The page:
Translator proditor. The affirmation of the authorial voice in Matías Ruiz Blanco.

Roxana Sarion
University of Tromsø, Norway

Matías Ruíz Blanco (1643-1705/1708?) was a Franciscan friar who served as a missionary, historian and linguist in colonial Venezuela. Born in the village of Estepa in the Spanish region of Andalusia, he was devoted from early youth to religious practice. He was most probably educated in the Convent of Grace. By the age of 23 he was already recognized as a teacher of philosophy at the Monastery of the Valley in the Province of Seville. In 1672, during the third Franciscan expedition to America, he was sent as new lector of philosophy and theology. He continued teaching until early 1675 when, together with other fourteen missionaries, he was sent to evangelize the indigenous people in the province of New Andalusia, Cumana, on the banks of the Orinoco river and in other parts of Southern Venezuela.

Johanes de Laet - Map

Johanes de Laet (Leiden, 1625) – Engraved map representing present-day North Eastern Venezuela territory with some Caribbean islands, which includes the mouth of the Orinoco river (courtesy of John Carter Brown online library)

He was therefore engaged in converting the Cumanagot, Chaima and Palenque indigenous peoples to Catholicism. He was elected superior of the missions of Piritu three times and in 1683 (as indicated in his works) he was made synodical examiner of the diocese of Puerto Rico and provincial commissioner of the San Francisco Order.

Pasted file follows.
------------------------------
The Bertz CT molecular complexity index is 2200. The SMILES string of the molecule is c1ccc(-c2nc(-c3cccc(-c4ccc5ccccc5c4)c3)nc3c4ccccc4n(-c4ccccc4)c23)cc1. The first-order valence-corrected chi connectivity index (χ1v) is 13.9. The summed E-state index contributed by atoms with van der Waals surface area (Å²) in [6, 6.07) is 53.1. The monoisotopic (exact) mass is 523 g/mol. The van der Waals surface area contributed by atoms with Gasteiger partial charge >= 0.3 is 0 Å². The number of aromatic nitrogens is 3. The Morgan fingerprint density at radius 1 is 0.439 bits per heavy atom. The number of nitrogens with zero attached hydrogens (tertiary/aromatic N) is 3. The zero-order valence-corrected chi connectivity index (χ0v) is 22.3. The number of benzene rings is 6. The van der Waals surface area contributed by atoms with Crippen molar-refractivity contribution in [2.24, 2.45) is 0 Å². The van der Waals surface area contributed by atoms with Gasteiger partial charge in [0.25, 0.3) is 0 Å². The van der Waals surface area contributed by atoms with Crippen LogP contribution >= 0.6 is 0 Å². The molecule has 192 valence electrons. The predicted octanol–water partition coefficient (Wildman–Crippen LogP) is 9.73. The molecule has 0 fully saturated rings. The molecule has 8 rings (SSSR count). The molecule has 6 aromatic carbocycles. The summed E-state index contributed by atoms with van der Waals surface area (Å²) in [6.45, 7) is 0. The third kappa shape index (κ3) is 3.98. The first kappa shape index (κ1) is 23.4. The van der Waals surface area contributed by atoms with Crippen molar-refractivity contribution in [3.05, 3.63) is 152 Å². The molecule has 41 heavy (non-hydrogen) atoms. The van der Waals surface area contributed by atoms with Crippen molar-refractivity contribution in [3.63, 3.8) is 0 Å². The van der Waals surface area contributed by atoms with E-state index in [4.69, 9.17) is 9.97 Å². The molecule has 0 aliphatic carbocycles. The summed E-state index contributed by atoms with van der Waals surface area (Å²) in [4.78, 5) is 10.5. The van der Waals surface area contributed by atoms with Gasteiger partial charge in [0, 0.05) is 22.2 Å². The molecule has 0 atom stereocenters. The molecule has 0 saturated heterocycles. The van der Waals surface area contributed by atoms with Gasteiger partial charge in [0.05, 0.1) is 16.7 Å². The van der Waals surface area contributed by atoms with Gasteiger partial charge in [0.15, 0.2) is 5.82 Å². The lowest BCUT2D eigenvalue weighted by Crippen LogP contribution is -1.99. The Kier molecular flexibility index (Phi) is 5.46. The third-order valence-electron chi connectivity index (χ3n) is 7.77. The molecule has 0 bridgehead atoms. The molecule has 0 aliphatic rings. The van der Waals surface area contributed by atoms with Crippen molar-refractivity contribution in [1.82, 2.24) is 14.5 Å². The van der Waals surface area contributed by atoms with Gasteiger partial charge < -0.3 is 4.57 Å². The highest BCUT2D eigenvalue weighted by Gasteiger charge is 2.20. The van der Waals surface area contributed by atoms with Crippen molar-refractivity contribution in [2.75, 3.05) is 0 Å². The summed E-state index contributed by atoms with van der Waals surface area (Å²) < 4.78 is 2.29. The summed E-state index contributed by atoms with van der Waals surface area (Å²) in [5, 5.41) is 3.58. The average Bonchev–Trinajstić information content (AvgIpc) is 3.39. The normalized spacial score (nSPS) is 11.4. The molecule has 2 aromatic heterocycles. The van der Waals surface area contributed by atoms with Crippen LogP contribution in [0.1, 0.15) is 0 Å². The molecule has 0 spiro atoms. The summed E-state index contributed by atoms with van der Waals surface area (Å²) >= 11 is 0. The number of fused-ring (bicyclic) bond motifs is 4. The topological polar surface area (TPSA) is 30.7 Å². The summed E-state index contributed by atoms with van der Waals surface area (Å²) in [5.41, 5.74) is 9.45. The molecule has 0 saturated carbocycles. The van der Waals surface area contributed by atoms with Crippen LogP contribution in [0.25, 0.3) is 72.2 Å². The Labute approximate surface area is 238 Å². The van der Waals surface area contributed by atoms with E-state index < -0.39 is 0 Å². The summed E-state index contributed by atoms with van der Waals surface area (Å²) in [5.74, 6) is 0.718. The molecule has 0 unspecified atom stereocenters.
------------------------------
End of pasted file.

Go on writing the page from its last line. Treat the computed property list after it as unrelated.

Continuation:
He most probably died at the end of his third and final prelacy, around 1708. In Antonio Caulín’s Historia corográfica, natal y evangélica de la Nueva Andalucia (1779) there is a different death year indicated. According to Caulín, he must have died in 1705, after having composed significant works related to the history of the indigenous peoples in the Province of Cumana: Manual para catequizar y administrar los santos sacramentos a los indios que habitan en las provincias de la Nueva Andalucía (Burgos, Juan de Viar, 1683) and Conversión de Píritu de indios cumanagotos, palenques y otros (Madrid, Juan Gracia Infançon, 1690).

Living amongst the Cumanagot and the Palenque peoples, Ruíz Blanco became a determined missionary, walking miles to take care of the spiritual and physical needs of his charges. He returned to Spain several times, where he acted as a representative of the missionaries in their attempts to ensure government support for the protection of indigenous people against the abuses of the Spanish colonists. He also took the risk of creating subversive discourses against the evangelization policies that ruled in the Americas, such as the canonical Third Provincial Council of Lima from 1582-83.

The main purpose of his missionary text Conversión de Píritu (1690) was both to engage and to guide prospective missionaries in the Province of Piritu, though he was very clear in respect to the dangers and struggles to be overcome. The final result was a hybrid text composed of five different sections, among which we can identify a historical introduction, the principles followed in the translation of Christian texts into indigenous languages, the precepts of the Decalogue and of the holy Church, a grammar of the Cumanagot language and a Spanish-Cumanagot vocabulary.